This new eleven-volume series will span the history of the British Isles from the Roman Era to the present. Each volume consists of essays by leading historians who focus on key issues for the period--including society, economy, religion, politics, and culture. The chapters are at once wide-ranging surveys and searching analyses. They are written for the non-specialist but include new and important findings, making them equally valuable for academics across a range of disciplines.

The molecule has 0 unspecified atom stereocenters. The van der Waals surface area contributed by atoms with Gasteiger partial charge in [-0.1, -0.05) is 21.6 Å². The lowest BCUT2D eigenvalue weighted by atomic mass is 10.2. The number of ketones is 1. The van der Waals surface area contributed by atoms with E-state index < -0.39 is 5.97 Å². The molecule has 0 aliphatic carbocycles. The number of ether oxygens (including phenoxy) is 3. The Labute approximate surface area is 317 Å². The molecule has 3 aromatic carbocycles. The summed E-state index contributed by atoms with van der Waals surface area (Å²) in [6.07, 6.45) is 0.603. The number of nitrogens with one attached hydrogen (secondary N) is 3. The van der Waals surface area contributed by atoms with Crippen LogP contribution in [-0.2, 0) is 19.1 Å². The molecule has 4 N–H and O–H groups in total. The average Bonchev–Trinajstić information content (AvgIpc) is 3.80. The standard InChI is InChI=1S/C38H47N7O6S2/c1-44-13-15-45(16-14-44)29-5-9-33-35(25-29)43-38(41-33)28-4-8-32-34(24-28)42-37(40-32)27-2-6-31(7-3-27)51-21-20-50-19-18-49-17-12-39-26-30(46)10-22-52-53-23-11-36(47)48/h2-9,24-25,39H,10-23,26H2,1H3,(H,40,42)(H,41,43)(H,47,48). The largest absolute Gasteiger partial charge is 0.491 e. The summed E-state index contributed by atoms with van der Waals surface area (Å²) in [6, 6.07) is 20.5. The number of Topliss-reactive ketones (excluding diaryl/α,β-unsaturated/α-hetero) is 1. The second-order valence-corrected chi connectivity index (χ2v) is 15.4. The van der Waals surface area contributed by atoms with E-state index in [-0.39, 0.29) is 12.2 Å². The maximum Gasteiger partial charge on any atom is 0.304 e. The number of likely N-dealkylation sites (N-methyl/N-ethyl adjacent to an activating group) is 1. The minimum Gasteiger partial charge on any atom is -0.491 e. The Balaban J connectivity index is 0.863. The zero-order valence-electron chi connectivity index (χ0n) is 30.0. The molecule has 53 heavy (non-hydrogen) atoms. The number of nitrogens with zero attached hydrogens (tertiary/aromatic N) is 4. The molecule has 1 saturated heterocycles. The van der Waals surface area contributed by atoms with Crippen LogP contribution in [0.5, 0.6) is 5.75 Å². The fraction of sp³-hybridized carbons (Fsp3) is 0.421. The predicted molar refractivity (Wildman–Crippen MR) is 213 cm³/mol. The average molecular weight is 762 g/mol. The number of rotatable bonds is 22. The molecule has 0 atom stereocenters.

The Nineteenth Century is the inaugural volume in the series and covers the peak of Britain's world power. The book sets out to describe the force and complexity of that experience, and to cover, in an interdisciplinary way, the political, economic, and cultural history of the British Isles between 1815 and 1901. It looks at the Victorian economy, as well as Victorian public life, as a cultural and political narrative. It includes chapters on women and domesticity; the interplay of religion, intellect, and science; art; architecture and the city; and the literature, theater, and music of the time. The book provides a vivid portrait of this crucial moment in British history and is ideal for both the student of modern history and the general reader.